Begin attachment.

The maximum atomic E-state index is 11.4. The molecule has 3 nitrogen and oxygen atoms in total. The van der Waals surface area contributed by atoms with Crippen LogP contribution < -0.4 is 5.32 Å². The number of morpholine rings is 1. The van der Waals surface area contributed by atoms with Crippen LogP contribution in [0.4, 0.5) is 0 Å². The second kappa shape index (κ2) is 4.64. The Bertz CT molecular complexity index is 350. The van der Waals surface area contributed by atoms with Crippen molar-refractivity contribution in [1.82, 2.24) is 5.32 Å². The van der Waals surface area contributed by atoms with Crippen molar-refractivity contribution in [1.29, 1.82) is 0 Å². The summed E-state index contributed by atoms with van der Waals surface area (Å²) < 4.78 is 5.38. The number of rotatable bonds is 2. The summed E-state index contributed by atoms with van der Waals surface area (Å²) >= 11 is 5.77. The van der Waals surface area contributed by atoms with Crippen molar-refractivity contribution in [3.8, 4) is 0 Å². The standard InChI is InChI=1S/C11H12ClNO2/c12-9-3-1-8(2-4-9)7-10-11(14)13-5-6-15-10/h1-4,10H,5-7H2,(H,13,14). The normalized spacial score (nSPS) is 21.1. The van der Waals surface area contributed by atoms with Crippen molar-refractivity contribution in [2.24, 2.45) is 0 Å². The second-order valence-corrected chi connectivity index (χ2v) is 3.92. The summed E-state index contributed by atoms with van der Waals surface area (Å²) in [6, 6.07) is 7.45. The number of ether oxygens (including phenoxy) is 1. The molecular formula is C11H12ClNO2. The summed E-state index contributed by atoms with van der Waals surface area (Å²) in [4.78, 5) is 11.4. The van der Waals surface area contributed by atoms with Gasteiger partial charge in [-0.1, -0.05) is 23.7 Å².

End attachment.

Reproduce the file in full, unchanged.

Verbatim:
The maximum atomic E-state index is 11.4. The molecule has 3 nitrogen and oxygen atoms in total. The van der Waals surface area contributed by atoms with Crippen LogP contribution < -0.4 is 5.32 Å². The number of morpholine rings is 1. The van der Waals surface area contributed by atoms with Crippen LogP contribution in [0.4, 0.5) is 0 Å². The second kappa shape index (κ2) is 4.64. The Bertz CT molecular complexity index is 350. The van der Waals surface area contributed by atoms with Crippen molar-refractivity contribution in [1.82, 2.24) is 5.32 Å². The van der Waals surface area contributed by atoms with Crippen molar-refractivity contribution in [1.29, 1.82) is 0 Å². The summed E-state index contributed by atoms with van der Waals surface area (Å²) < 4.78 is 5.38. The number of rotatable bonds is 2. The summed E-state index contributed by atoms with van der Waals surface area (Å²) >= 11 is 5.77. The van der Waals surface area contributed by atoms with Crippen molar-refractivity contribution in [3.8, 4) is 0 Å². The standard InChI is InChI=1S/C11H12ClNO2/c12-9-3-1-8(2-4-9)7-10-11(14)13-5-6-15-10/h1-4,10H,5-7H2,(H,13,14). The normalized spacial score (nSPS) is 21.1. The van der Waals surface area contributed by atoms with Crippen molar-refractivity contribution in [2.24, 2.45) is 0 Å². The second-order valence-corrected chi connectivity index (χ2v) is 3.92. The summed E-state index contributed by atoms with van der Waals surface area (Å²) in [6, 6.07) is 7.45. The number of ether oxygens (including phenoxy) is 1. The molecular formula is C11H12ClNO2. The summed E-state index contributed by atoms with van der Waals surface area (Å²) in [4.78, 5) is 11.4. The van der Waals surface area contributed by atoms with Gasteiger partial charge in [-0.1, -0.05) is 23.7 Å².